Rather than a set of predefined blocks to use in Ember, Angular is more like a factory you can use to create your own Lego blocks. This makes for an incredibly powerful framework, allowing you to build what you want, when you want it and how you want it.
The downside is clearly complexity. With an almost infinite number of possibilities and components, no two projects will ever look the same. This makes the entry level for new developers much, much higher.

Reactjs

React is the lightest of the three being compared here. In fact, you can’t even consider it as a framework at all. Above all things it does one thing really, really well: render UI components. Lots of people pair React with Angular or Ember, but a more common scenario is to use it with a Flux architecture.

Flux is a different take on Model-View-Controller. Like the rest of the React ecosystem, however, it is still just a library to handle one thing. Flux complements React's composable view components by utilizing a unidirectional data flow. It's more of a pattern rather than a formal framework.

React is even further down the road in our metaphor. It is a bit like a block of clay that you can use to invent completely new blocks to build your Lego house. It's a flexible library that can be used to do simple things really quickly. But things can get messy and complex very, very quickly too.

So, which is right for me?

Firstly, it is very important to realize and recognize that your favorite tool is not always the best tool for the job. You should always take the up- and downsides into consideration when making your choice.

Also take the team that will be using the tooling into consideration. When you have a large and diverse team of contributors from all over the world – with different backgrounds, motivations and skillsets – high levels of flexibility will always end up creating immense confusion. The opinionated and 'inflexlible' Ember might be the best choice at that point.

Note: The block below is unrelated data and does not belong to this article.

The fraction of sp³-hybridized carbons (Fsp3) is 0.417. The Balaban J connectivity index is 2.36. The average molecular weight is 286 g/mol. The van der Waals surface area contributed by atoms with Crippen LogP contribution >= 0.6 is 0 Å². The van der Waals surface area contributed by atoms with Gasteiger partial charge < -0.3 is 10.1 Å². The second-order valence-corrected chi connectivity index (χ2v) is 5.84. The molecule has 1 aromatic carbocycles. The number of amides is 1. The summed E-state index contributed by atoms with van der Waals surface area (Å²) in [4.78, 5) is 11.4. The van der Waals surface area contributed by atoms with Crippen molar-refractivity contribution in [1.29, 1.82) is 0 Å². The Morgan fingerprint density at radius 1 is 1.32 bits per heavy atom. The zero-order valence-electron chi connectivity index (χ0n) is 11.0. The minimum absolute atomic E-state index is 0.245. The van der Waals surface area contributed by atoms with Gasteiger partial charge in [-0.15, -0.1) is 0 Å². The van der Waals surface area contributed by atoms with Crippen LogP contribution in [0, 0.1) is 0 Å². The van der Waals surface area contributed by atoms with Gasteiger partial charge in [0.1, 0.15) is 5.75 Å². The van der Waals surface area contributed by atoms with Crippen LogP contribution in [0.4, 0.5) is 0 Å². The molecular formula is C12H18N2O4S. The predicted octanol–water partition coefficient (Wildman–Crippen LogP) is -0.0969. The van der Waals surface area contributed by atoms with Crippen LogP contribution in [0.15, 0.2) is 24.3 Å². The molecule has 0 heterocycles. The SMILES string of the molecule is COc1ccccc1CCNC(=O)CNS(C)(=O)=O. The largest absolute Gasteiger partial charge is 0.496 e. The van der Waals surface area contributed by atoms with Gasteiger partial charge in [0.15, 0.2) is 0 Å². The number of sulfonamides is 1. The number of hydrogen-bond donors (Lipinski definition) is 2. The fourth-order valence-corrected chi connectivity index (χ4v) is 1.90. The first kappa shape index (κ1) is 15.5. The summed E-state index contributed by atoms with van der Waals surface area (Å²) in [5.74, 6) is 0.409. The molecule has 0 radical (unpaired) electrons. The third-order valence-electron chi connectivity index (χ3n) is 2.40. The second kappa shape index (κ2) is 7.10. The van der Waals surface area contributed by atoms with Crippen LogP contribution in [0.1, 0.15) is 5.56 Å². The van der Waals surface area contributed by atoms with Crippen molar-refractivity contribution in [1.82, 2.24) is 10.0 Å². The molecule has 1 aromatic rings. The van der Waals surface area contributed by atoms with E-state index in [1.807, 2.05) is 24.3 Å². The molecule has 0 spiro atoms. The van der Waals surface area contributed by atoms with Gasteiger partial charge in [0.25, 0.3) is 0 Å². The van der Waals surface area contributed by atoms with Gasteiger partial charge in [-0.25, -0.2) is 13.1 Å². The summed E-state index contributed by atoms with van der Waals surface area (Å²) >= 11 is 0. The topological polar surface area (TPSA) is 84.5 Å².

If your building applications that require high levels of flexibility and diversity, Angular or React might be the better choice.

But let's just get one thing straight. These frameworks, whilst being used to create the same type of applications, are vastly different. Comparing them is like comparing apples to oranges. They all have a lot of strengths and are really matured as frameworks. There is no clear winner and there is no clear loser. Some frameworks will simply fit some situations better than the others.
Because of this, I suggest you learn and work with all three of them. Even if nothing else, learning all three will help you write better code, by taking what you’ve learned from each framework with you to the next one.

You might enjoy


One year of programming ended, another started. It's the time of the year when people traditionally take a moment…

Visual Studio Code is an open source code editor developed by Microsoft for Windows, Linux and OS X. It…

Tim Sommer

I'm a Web Developer with +7 years of experience in the .Net framework, with a focus on HTML5 and JavaScript.

Belgium, Antwerp
comments powered by Disqus
OWIC
Member of The Internet Defense League